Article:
4 Signs You’ve Chosen the Wrong Major, and 4 Things to Do If You Have

The average age of a college freshman is 18. This is an age at which people in the United States are not even allowed to legally drink alcohol, yet it’s also the age at which they’re asked to choose a college major that will determine the course for the rest of their lives. Unsurprisingly, such an important decision puts a lot of pressure on students because they’re expected to select a field that will make a lot of money, satisfy their families’ expectations, and bring them personal fulfillment.

Since most college freshmen do not have much life experience when they’re asked to make a commitment to a specific career path, it can be incredibly daunting. Ultimately, students are only exposed to limited career options in high school, and it’s easy for them to make hasty or uninformed choices, especially when their parents or families get involved.

Consequently, for many students, there comes a time when they realize their major isn’t what they thought or hoped it would be. In fact, a recent study by Strada-Gallup Education Consumer Insights revealed that 36% of college students would choose a different major if they could “do it all over again.” That said, below are some ways that can help you identify if you’ve chosen the wrong major so you can avoid regrets later in life. If you’re experiencing any of these problems, keep reading for suggestions on how to handle them.

1. You’re not interested in your classes.

If it’s hard for you to pay attention during class and focus on the lectures or discussions, you may be in the wrong major. Consider the following scenario:

You rarely feel engaged during class and have no desire to contribute to the discussions. You also dread doing homework, and it’s hard for you to gather enough motivation to complete the assigned readings or essays. You find yourself putting things off as long as possible, only to throw together a half-hearted attempt right before the deadline. You feel as though the class is a waste of time—you have no passion for the topics you’re learning about, and you don’t think you’re learning anything useful or interesting. In fact, you spend the majority of class time thinking of all the things you could be doing instead.

If you relate to this experience, it’s possible you’re not in the right place. In general, students should feel a desire to engage with the classes they’re taking, so if you’re having trouble doing so, take that as a sign. To clarify, this applies mainly to the classes associated with your major. Most degrees require students to take a number of core classes in different areas, so a disinterest in math courses when you are, for example, a writing major, is completely normal.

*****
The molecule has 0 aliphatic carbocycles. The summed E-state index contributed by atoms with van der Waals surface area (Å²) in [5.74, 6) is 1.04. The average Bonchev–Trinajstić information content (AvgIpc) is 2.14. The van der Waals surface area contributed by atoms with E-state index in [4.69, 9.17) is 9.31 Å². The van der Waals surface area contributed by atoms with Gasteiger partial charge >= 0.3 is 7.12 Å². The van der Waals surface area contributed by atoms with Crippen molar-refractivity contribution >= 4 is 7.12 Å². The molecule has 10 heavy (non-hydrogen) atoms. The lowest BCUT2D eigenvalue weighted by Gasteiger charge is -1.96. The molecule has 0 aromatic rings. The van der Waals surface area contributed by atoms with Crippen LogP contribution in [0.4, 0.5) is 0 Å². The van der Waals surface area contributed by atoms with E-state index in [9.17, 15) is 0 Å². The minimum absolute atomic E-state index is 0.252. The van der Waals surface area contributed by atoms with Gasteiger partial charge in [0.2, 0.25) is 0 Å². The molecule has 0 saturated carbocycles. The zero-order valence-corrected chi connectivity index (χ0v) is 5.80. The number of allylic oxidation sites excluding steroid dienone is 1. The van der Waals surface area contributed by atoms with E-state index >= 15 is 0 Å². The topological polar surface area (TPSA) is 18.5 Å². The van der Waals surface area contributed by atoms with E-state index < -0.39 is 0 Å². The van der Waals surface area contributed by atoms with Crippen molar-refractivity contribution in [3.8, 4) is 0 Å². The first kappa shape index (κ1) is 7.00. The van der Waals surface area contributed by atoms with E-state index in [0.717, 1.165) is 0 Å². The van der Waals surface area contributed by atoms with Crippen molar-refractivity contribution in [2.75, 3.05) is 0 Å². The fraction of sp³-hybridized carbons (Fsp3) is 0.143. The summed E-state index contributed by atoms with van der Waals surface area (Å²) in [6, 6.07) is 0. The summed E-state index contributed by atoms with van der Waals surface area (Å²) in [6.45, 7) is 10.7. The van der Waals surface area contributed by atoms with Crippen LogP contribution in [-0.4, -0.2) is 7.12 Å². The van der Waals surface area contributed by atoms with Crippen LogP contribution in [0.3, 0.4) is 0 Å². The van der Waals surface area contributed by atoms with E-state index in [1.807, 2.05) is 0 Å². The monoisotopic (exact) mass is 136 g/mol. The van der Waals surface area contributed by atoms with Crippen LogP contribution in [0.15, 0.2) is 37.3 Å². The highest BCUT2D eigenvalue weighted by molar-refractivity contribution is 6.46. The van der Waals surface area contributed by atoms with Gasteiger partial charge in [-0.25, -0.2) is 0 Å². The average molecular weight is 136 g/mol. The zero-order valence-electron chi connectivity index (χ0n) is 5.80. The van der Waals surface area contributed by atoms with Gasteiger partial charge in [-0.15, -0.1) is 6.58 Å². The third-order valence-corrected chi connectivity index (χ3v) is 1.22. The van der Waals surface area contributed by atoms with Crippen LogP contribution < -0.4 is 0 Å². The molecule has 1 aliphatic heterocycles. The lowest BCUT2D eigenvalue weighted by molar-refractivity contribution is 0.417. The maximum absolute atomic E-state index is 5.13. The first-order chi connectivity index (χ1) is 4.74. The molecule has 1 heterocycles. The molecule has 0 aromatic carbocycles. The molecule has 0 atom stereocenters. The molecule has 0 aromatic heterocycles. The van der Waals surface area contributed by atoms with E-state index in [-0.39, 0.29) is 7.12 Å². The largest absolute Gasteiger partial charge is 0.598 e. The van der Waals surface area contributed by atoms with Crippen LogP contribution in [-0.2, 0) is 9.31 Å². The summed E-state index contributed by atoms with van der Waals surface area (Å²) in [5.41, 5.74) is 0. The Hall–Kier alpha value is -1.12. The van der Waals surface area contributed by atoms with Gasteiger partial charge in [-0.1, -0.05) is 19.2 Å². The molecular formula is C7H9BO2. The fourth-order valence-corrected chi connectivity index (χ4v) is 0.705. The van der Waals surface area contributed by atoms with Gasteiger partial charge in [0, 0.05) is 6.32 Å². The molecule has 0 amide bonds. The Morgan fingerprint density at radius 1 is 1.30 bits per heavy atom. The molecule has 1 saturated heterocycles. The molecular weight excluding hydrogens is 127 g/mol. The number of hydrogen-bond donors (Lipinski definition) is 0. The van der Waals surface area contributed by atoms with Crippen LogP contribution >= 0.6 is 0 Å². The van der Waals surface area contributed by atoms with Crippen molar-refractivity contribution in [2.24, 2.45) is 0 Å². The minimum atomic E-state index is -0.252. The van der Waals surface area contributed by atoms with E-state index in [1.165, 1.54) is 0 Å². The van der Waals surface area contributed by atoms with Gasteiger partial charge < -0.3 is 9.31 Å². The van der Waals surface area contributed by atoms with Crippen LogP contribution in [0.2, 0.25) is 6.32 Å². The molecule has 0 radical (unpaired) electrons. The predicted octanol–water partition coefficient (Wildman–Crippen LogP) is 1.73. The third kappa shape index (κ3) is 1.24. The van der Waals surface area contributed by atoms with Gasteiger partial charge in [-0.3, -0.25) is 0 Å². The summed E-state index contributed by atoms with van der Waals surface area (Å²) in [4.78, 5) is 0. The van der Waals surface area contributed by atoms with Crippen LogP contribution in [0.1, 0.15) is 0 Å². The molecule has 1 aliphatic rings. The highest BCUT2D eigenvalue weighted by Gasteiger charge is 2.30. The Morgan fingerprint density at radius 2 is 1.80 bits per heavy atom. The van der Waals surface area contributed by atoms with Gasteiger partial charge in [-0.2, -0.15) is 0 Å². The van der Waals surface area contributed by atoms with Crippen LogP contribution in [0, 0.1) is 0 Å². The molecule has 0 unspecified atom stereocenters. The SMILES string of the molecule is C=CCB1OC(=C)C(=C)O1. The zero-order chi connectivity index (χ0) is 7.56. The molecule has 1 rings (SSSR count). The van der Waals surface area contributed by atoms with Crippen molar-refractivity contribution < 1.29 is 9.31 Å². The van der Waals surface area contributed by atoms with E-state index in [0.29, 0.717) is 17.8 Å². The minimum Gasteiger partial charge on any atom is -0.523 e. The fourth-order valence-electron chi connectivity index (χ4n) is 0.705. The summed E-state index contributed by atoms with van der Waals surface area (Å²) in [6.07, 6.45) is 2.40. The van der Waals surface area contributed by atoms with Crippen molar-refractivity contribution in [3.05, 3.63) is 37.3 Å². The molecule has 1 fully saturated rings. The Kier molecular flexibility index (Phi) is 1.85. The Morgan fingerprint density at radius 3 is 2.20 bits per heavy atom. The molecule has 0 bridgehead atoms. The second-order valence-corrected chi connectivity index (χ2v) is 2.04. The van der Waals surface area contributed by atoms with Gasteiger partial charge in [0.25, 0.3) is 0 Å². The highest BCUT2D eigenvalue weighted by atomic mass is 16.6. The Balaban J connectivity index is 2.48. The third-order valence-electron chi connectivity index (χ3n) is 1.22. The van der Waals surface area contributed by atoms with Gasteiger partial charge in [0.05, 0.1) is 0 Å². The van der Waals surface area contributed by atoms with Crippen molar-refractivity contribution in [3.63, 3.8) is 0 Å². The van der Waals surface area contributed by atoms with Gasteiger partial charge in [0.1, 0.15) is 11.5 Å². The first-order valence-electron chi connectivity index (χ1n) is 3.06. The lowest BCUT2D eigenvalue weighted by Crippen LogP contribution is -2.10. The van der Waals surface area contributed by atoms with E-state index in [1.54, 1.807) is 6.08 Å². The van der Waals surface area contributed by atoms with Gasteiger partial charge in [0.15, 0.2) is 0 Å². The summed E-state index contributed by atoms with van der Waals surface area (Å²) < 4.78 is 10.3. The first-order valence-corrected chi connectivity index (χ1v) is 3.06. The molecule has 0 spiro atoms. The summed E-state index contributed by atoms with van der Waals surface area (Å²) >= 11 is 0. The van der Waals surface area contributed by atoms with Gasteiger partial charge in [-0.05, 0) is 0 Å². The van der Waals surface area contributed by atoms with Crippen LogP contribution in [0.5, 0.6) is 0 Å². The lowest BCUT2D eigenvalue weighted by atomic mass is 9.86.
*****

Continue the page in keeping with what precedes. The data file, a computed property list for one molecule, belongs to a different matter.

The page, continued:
2. You’re not doing well in class.

You have to talk yourself into going to class each day. Your professor allows you to miss class several times without consequences, and you plan on using every single one of those absences (if you haven’t already done so). You’re constantly calculating your grade to see how poorly you can do on the final exam without failing the class. Additionally, when group projects are assigned, you find yourself relying on the other members to do the majority of the work. In other words, you do just enough to get by and aren’t motivated to put forth real effort for the classes.

You might also find that your classes are harder than you initially thought. In fact, most of what the professor says goes way over your head. You don’t understand what’s going on, but you don’t really care. All too often, when a student isn’t doing well in class, parents, professors, and even peers start making immediate judgments about that student’s intelligence. They may assume that the student is not smart enough to grasp the complexities of the class, or that the student is not able to handle the higher levels of knowledge and learning required in college courses.

However, underperforming in a class can sometimes be attributed to a student’s choice of major. The student may be perfectly capable of understanding the lessons and even achieving top marks on the assignments, but may simply not be interested or motivated enough to do so.

3. You don’t have a good reason for choosing your major.